Trans Day of Visibility celebrated

To mark Transgender Day of Visibility — celebrated internationally on March 31 — activists gathered for a small rally outside City Hall in Upper Darby, Pennsylvania, April 2. 

Upper Darby, Pennsylvania, April 2. WW Photo: Joe Piette

Organizers with U.D.T.J. (Understanding, Devotion, Take Action, Justice) brought colorful LGBTQ+ rainbow flags. These included a “Progress Pride” flag, which carries additional black and brown stripes to represent marginalized LGBTQ+ communities of color, and a transgender flag, which carries a light blue, pink and white pentacolor

U.D.T.J. arranged to have the transgender flag raised on the flagpole atop City Hall. Members of Philadelphia Workers Solidarity Network turned out to support the event with signs protesting transphobia, racism and other forms of bigotry. 

U.D.T.J. organizer Kyle McIntyre, who organized the first George Floyd protests in Upper Darby in 2020, chaired the rally and led the group in chants including “Transwomen are women,” and “Trans rights are human rights!”

Upper Darby is a large, very diverse suburb west of Philadelphia. The event was held in a plaza sandwiched between two major streets, and there was steady car traffic, with some drivers honking in support. 

‘Trans rights are human rights’

In the first months of 2022, over 151 pieces of anti-LGBTQ+ measures were introduced in U.S. state legislatures, to make a total of over 300 measures currently being considered. Attacks on young trans people were particularly aggressive and hateful. 

A weekly ACLU update on this reactionary trend notes: “These measures target transgender and nonbinary people for discrimination, such as by barring or criminalizing health care for trans youth, barring access to the use of appropriate facilities like restrooms, restricting trans students’ ability to fully participate in school and sports, allowing religiously-motivated discrimination against trans people or making it more difficult for them to get identification documents with their name and gender.” (Anti-LGBTQ Bills, aclu.org)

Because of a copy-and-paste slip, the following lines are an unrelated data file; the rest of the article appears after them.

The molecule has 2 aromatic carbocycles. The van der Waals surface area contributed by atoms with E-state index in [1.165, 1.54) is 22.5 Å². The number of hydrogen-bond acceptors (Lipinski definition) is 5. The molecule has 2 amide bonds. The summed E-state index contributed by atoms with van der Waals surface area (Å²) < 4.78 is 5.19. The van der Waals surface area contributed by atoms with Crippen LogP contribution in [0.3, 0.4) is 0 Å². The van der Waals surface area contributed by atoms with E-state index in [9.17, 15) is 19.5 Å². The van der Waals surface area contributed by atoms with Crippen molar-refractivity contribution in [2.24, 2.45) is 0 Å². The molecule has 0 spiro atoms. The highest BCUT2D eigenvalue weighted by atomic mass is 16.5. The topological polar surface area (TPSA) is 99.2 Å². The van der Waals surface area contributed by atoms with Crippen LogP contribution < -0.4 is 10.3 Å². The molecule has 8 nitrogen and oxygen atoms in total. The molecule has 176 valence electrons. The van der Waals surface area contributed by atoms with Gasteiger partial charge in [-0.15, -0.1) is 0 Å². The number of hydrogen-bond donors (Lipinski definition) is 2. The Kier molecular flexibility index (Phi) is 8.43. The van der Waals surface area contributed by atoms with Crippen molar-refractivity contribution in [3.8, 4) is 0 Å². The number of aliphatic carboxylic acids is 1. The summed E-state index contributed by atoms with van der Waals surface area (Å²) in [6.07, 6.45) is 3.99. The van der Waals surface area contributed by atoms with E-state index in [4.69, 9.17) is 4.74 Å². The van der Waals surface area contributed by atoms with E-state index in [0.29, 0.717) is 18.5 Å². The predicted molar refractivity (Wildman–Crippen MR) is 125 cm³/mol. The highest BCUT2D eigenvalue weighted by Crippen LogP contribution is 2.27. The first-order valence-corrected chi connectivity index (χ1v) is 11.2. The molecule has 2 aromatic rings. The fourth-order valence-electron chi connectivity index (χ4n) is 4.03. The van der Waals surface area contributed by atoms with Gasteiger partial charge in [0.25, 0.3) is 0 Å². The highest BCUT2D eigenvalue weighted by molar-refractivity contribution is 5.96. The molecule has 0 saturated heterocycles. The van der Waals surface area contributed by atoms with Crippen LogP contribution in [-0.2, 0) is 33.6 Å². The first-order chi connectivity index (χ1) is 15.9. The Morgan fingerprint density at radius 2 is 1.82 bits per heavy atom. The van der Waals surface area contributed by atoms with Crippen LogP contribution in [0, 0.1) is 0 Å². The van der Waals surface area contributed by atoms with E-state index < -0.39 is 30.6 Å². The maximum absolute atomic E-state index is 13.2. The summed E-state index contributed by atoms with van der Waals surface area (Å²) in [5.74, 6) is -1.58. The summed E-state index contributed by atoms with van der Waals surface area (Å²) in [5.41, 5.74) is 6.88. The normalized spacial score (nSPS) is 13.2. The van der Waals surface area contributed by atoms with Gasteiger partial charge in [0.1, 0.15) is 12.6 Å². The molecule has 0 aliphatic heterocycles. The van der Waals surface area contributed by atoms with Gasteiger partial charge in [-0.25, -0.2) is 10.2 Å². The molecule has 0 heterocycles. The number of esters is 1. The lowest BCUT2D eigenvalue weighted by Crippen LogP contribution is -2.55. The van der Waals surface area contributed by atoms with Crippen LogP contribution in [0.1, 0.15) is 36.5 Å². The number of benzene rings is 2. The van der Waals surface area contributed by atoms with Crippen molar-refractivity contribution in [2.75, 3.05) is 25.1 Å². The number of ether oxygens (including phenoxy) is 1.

In February Texas Gov. Greg Abbott issued a directive to mandate state investigation of parents as “child abusers” if they provide their children with gender-affirming medical and mental health care. On March 11, Texas District Judge Amy Clark Meachum blocked the investigations, calling Abbott’s actions unconstitutional. 

The Idaho House of Representatives passed a bill March 8 to criminalize gender-affirming medical procedures for transgender youth. If the bill becomes law, anyone “convicted” of helping a child travel across state lines to access such health care could be sentenced to life in prison. 

Ohio’s “SAFE” bill “prohibits specific medical coverage for LGBTQ+ youth, specifically trans or nonbinary people,” according to Ohio Capitol Journal.

On March 23, Florida’s Gov. Ron DeSantis signed into law the infamous “Don’t Say Gay” bill that allows parents to sue teachers and school systems in the state who provide a curriculum including LGBTQ+ sexuality and gender issues. 

St. Petersburg, Florida, March 12.

Pushback to these bigoted bills has been energetic and widespread. Young people in Florida arranged militant walkouts from their schools to protest the “Don’t Say Gay” bill. (See ‘Save our children’ — from bigotry and hatred!” Workers World, March 16).

Trans lawyer Sydney Duncan in Alabama states emphatically that the boilerplate anti-trans bills, promoted for political gain, will ultimately be struck down because there is no evidence for the state-specific legislative claims that trans people or trans issues cause harm.

Instead, Duncan says, “In each case, [there] is a groundswell of support for trans people. Corporations and universities have been cowardly; but in every state, allies and parents and doctors and trans kids have stepped up, with a wave of folks who do care, standing behind them. The [bigots] are loud, but they are small. We are many, and we are right.” (Twitter @sydneyvduncan, March 9)

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